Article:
Police warn of social media frenzy danger
POLICE have tracked down the man whose car was seen outside a Port Elizabeth school earlier this week, resulting in a social media frenzy with warnings of suspected kidnappers watching schoolchildren – only to find out he was an Uber driver.
The incident started on social media on Wednesday, resulting in several Bay schools sending out SMS alerts to parents warning them of a suspicious car “lurking around a Port Elizabeth school”.
The alert caused a panic while WhatsApp and social media groups circulated the information.
Within hours police issued a warning stating that the messages had been exaggerated, but they confirmed that they were tracking down the driver.
Police spokeswoman Colonel Priscilla Naidu said the alert had been sent out after a parent spotted the car outside the school in Newton Park. Yesterday, police located the driver, who works for Uber and was outside the school to pick up a passenger.
“The police would like to allay fears doing the rounds on social media about a suspicious VW Polo allegedly prowling around schools in the Port Elizabeth area. The driver of the vehicle was traced and interviewed by police.
“The story portrayed on the social media platforms is vastly different from the event that transpired,” she said.
Naidu said the driver of the car was on call to pick up two women who had marked their location as being in the same street as the school. “When he saw two women emerge from the school, he assumed it was his would-be passengers. According to the driver, he asked the women if they were waiting for the taxi and when they replied that they were not, he drove off.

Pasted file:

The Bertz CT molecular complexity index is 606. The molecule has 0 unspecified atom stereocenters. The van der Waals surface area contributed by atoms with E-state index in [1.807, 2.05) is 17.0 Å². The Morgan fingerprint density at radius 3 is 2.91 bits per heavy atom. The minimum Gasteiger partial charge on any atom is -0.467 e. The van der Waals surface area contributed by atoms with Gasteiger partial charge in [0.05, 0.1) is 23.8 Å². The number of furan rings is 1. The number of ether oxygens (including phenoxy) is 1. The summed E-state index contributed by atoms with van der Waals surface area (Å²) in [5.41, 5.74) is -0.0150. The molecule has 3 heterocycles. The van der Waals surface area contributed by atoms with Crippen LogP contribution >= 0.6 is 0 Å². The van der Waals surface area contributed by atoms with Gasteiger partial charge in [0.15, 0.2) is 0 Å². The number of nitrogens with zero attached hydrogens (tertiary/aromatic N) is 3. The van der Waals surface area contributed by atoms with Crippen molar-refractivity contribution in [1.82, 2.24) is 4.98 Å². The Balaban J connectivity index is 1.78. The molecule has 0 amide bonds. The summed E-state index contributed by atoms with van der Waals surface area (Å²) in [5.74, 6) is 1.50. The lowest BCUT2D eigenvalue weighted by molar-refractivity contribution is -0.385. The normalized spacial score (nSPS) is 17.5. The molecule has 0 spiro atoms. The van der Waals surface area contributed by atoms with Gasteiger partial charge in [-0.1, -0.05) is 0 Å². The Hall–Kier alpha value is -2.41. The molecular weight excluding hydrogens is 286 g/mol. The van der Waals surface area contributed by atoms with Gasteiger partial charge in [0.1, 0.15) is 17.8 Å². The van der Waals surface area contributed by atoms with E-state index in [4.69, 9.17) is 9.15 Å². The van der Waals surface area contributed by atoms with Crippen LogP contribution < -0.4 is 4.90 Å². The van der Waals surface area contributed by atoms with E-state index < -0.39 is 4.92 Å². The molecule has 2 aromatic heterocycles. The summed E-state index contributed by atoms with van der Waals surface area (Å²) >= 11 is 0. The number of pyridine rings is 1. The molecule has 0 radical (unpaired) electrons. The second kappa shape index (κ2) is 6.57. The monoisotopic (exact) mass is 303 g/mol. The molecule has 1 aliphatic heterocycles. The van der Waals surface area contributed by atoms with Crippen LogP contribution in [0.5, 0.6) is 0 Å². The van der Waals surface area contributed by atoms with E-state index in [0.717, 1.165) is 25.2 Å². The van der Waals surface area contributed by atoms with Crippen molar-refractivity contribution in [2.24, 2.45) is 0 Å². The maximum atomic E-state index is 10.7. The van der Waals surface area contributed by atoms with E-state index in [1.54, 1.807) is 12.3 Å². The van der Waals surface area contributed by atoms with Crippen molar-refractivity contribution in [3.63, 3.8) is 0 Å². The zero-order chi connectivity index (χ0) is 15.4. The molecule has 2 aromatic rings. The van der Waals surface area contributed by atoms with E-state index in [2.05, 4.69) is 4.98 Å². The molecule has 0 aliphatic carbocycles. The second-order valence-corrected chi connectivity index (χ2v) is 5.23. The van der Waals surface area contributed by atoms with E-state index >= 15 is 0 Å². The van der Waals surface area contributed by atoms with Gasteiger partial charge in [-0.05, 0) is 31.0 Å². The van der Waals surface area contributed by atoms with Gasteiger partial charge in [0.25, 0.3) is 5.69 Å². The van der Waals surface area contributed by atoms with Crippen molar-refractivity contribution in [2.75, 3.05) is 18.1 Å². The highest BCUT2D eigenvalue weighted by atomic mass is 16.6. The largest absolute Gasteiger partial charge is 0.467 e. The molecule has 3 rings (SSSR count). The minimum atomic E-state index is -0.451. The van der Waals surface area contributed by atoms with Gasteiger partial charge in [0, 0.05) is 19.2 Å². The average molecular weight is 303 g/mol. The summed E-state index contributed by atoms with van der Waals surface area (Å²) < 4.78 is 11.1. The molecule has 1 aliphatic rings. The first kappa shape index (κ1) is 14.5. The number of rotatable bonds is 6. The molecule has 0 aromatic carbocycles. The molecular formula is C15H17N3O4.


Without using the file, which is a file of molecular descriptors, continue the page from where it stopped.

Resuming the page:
“He was not parked directly at the school but at the given location of the people who logged the call through the Uber App. His customers had decided to walk further down the road while waiting for him, hence the confusion.
“They eventually contacted him and they were picked up. His version was verified by police who inspected the Uber App and everything was in order.”
Naidu commended residents for their vigilance but pleaded with social media users to be cautious before relaying information without verifying it.
“We were inundated with calls from panicked parents and schools. By this stage, the message had become extremely distorted and there was talk of abductions – all of which was false,” she added.
“More worrying was a registration number that was circulated via various platforms as this could have resulted in someone being killed or injured. Distortion of facts could have dire consequences,” she said.